Thu | Sep 29, 2016

How much should I weigh?

Published:Wednesday | January 20, 2010 | 12:00 AM



Kenneth Gardner - FITNESS CLUB

Many of us are preoccupied with our weight and some of us exercise extensively hoping to modify and regulate it. Unfortunately, our weight measurement does not differentiate lean body weight and fat weight and so can be misleading.

It is an excellent idea to know our weight and manage it effectively because of the health implications. However, we can get a better understanding of what our weight is telling us if we focus on the composition of the weight.

Some of us are overweight yet we have a normal fat ratio based on established weight standards. Others may be quite thin or lean and underweight, but they have excess body fat. Our weight measurement only gives a part of the story; an assessment of our body weight and its composition will give a better picture of our overall status.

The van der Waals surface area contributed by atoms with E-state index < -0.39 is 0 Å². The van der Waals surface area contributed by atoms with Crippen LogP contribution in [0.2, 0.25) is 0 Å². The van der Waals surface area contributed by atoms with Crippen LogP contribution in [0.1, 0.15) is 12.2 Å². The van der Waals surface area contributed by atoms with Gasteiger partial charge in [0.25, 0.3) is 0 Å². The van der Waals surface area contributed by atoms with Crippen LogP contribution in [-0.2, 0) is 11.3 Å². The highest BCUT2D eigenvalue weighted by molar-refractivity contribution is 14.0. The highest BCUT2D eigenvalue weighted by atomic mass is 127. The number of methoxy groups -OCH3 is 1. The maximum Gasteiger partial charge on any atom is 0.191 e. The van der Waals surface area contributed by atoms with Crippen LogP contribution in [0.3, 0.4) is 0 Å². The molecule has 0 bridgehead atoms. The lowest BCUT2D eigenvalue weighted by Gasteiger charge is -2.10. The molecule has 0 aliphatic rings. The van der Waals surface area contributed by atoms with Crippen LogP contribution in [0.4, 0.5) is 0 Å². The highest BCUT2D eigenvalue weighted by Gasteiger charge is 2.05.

Measuring your weight

A variety of methods and instruments are used to measure weight and body composition. These include height/weight charts, body mass index, skinfold readings and underwater weight measurements. Height/weight charts are the most common instruments used to measure weight. These were developed by life insurance companies to establish ideal and desirable weights. Ideal and desirable weights have been linked to the lowest mortality rates or to people who display an affinity for living longer than average.

The tables classify people according to the size of their body frame - small, medium and large. The body frame is then presented, along with the height and the sex of the individual and its ideal weight. One method used to determine frame size is the measurement of the breadth of our elbow when it is flexed at a right angle.

About half of us fall within the medium-frame category, while the other half of people fall in the small and large-frame categories. When measuring our height, we should not include the height of our shoes, and when taking our weight measurement little or no clothing should be worn.

Measurements in weight tables are guidelines and not all of us will achieve them. Those who achieve their ideal weight will maintain it by sticking to lifestyle changes.

Dr Kenneth Gardner is an exercise physiologist at Holiday Hills Research Center; email: yourhealth@gleanerjm.com.

Our weight measurement only gives a part of the story; an assessment of our body weight and its composition will give a better picture of our overall status.